• The new season of American Horror Story, which revolves around a trash-talking, torture-happy nun who wears red lingerie. Also, in the first scene of season 2, Maroon 5's lead singer and Channing Tatum's wife have sex in an abandoned insane asylum, and then get attacked by an ogre, so there's that. (Alyssa has a write-up of the first two episodes here.)
  • The second season of the ABC sitcom Don't Trust the Bitch in Apartment 23, which premieres on Tuesday, October 23.
  • Alex Cross, a serial killer movie starring Tyler Perry as a homicide detective. It gets a wide release on Friday, October 19.

Listen here:

Highland Hospital nurse Cynthia Jackson.

To understand the stakes of America's health care debate, you don't need a trip to the Supreme Court—you could visit the emergency room of a public hospital instead. In the 24 hours chronicled by The Waiting Room, 241 patients pass through the ER. Some are young, others are old, a few are bleeding, many are chronically ill—nearly all of them are uninsured.

Emmy-award winning filmmaker Pete Nicks' fly-on-the-wall documentary never mentions Obamacare or any other policy topic, but the stories he tells are a powerful indictment of a broken health care system. The film is set at Highland Hospital in Oakland, California. Nicks has been wanting to make a documentary at Highland ever since he was fresh out of Berkeley j-school, around the same time his wife took a job as a speech pathologist at Highland. He had spent months on a storytelling project with patients in the hospital's waiting room before filming this documentary. 

Nicks sat down with us in San Francisco, where the film will premiere this Friday. Click here for a list of where The Waiting Room will be screened. 

Mother Jones: It struck me in the film that saving lives isn't necessarily about these heroics in the surgery room; it's about helping patients navigate this huge bureaucracy. You have scenes where an administrator is telling a young man how to pay for surgery and a doctor trying to figure whether the drug addict he's discharging has safe place to go—

Pete Nicks International Film CircuitPete Nicks International Film CircuitPN: Yeah, it's more than a health care film. It's about a community that for generations has dealt with societal issues. People say that safety net hospitals are where social experiments go to die. You see a lot of homelessness, mental illness, unemployment—it's the manifestation of a lot of our social challenges. Health is just one piece of that.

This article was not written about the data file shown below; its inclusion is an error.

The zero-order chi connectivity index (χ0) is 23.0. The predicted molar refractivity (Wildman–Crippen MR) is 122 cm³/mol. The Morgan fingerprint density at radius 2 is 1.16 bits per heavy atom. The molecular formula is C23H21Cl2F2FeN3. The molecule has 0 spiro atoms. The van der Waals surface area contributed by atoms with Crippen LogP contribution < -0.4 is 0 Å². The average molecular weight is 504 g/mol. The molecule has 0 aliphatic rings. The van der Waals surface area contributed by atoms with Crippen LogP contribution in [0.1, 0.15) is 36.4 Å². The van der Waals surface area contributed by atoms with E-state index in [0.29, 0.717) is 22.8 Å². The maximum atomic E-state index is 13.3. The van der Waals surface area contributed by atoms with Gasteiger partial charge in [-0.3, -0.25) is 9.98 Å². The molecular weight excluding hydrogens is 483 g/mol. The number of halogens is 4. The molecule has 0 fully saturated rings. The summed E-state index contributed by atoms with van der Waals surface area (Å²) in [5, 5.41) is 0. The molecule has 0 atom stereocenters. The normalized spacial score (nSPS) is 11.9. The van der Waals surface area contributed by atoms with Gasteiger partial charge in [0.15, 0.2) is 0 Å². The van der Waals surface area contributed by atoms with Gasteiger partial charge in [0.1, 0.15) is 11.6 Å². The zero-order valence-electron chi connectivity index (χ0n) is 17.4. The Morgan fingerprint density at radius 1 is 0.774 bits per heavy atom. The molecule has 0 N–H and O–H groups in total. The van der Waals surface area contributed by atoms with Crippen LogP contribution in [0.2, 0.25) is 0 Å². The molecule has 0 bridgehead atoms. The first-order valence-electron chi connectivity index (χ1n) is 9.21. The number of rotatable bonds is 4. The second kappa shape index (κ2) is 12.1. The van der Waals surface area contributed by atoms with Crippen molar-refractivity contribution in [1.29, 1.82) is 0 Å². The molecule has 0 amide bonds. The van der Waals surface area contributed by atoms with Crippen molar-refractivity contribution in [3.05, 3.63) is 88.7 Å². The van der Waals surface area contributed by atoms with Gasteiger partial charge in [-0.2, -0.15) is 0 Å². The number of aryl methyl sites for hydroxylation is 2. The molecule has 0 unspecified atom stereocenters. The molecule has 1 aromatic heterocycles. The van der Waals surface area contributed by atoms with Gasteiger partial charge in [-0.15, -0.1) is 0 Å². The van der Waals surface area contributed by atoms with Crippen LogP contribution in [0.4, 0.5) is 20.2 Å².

MJ: You shot this documentary over five months but when you watch it, it comes across as one day in the hospital. Why did you decide to do that? 

PN: The story of Highland is the waiting room fills up, the staff tries to clear it, and the next morning it fills right up again. We thought it was important to give the audience that sense of a relentless tide. For doctors it's like shoveling sand against the tide. The film doesn't have a main character, but there is an antagonist, and that antagonist is the system. It's a system that’s left an entire community under-resourced and patients flooding the waiting rooms seeking primary care.

MJ: Highland is known for its trauma unit and treating many gunshot victims, but you don't focus on that.

Last week, Gawker exposed the identity of Violentacrez, a.k.a. Michael Brutsch, a notorious Reddit troll with a penchant for posting sexualized images of underage girls, and moderator or creator of numerous racist, pornographic, and generally disturbing subreddit groups—including one dedicated to the sharing of furtive photos of unsuspecting women in public. Brutsch has since been fired from his job, and many of his online defenders are outraged that the exposé broke a cardinal rule of Reddit: It "doxed" a site user, revealing his personal information. This camp sees doxing as an attack on the structure of Reddit itself, a community that thrives on the freedom of anonymity.

In his latest book, Hacking the Future: Privacy, Identity and Anonymity on the Web, author Cole Stryker explores many facets of Web anonymity, including the malicious exploits of trolls. Strykerwho took on the hacker group Anonymous in his last bookargues that anonymity is fundamental to a free society and dedicates his book to the "often anonymous geniuses—the phreaks, geeks, hackers, crackers and punks," whom he credits with making the Internet "the potent tool for individual freedom and self expression it has become." But should his defense of anonymity still apply to those who post creepshots of unsuspecting women and underage girls?

American Horror Story: Asylum opens with a scene in which the lead singer of Maroon 5 and Channing Tatum's wife break into a derelict insane asylum, and start having ridiculous honeymoon sex. During a spout of fellatio, the frontman of Maroon 5 is suddenly attacked by ogre, sending an arterial mist all over his bride's face.

Channing Tatum's wife screams accordingly.